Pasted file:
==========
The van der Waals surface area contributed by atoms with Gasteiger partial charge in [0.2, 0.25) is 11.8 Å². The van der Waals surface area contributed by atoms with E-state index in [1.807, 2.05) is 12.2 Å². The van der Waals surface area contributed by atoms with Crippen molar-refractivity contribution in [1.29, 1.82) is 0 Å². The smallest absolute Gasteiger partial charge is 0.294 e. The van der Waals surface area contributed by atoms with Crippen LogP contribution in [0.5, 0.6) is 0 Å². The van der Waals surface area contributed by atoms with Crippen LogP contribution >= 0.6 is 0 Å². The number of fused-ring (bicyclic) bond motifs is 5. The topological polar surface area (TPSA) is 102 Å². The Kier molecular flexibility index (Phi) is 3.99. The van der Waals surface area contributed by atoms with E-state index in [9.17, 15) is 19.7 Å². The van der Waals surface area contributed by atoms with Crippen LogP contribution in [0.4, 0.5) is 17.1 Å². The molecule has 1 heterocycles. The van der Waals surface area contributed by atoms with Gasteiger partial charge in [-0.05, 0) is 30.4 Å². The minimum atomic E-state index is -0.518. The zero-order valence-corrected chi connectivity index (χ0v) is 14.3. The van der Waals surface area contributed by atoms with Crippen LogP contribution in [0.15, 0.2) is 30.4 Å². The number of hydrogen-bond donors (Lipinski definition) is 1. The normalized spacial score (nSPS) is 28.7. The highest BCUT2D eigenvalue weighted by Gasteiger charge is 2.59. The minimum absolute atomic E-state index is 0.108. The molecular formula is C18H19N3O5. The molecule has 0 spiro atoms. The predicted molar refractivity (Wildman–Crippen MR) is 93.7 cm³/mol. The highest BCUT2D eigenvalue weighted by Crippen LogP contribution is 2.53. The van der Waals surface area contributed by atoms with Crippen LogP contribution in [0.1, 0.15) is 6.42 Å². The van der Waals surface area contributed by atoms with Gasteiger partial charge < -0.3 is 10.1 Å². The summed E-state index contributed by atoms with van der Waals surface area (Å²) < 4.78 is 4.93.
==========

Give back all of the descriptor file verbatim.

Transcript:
The van der Waals surface area contributed by atoms with Gasteiger partial charge in [0.2, 0.25) is 11.8 Å². The van der Waals surface area contributed by atoms with E-state index in [1.807, 2.05) is 12.2 Å². The van der Waals surface area contributed by atoms with Crippen molar-refractivity contribution in [1.29, 1.82) is 0 Å². The smallest absolute Gasteiger partial charge is 0.294 e. The van der Waals surface area contributed by atoms with Crippen LogP contribution in [0.5, 0.6) is 0 Å². The van der Waals surface area contributed by atoms with Crippen LogP contribution >= 0.6 is 0 Å². The number of fused-ring (bicyclic) bond motifs is 5. The topological polar surface area (TPSA) is 102 Å². The Kier molecular flexibility index (Phi) is 3.99. The van der Waals surface area contributed by atoms with E-state index in [9.17, 15) is 19.7 Å². The van der Waals surface area contributed by atoms with Crippen LogP contribution in [0.4, 0.5) is 17.1 Å². The molecule has 1 heterocycles. The van der Waals surface area contributed by atoms with Gasteiger partial charge in [-0.05, 0) is 30.4 Å². The minimum atomic E-state index is -0.518. The zero-order valence-corrected chi connectivity index (χ0v) is 14.3. The van der Waals surface area contributed by atoms with Crippen LogP contribution in [0.15, 0.2) is 30.4 Å². The number of hydrogen-bond donors (Lipinski definition) is 1. The normalized spacial score (nSPS) is 28.7. The highest BCUT2D eigenvalue weighted by Gasteiger charge is 2.59. The minimum absolute atomic E-state index is 0.108. The molecular formula is C18H19N3O5. The molecule has 0 spiro atoms. The predicted molar refractivity (Wildman–Crippen MR) is 93.7 cm³/mol. The highest BCUT2D eigenvalue weighted by Crippen LogP contribution is 2.53. The van der Waals surface area contributed by atoms with Crippen LogP contribution in [0.1, 0.15) is 6.42 Å². The van der Waals surface area contributed by atoms with Gasteiger partial charge < -0.3 is 10.1 Å². The summed E-state index contributed by atoms with van der Waals surface area (Å²) < 4.78 is 4.93.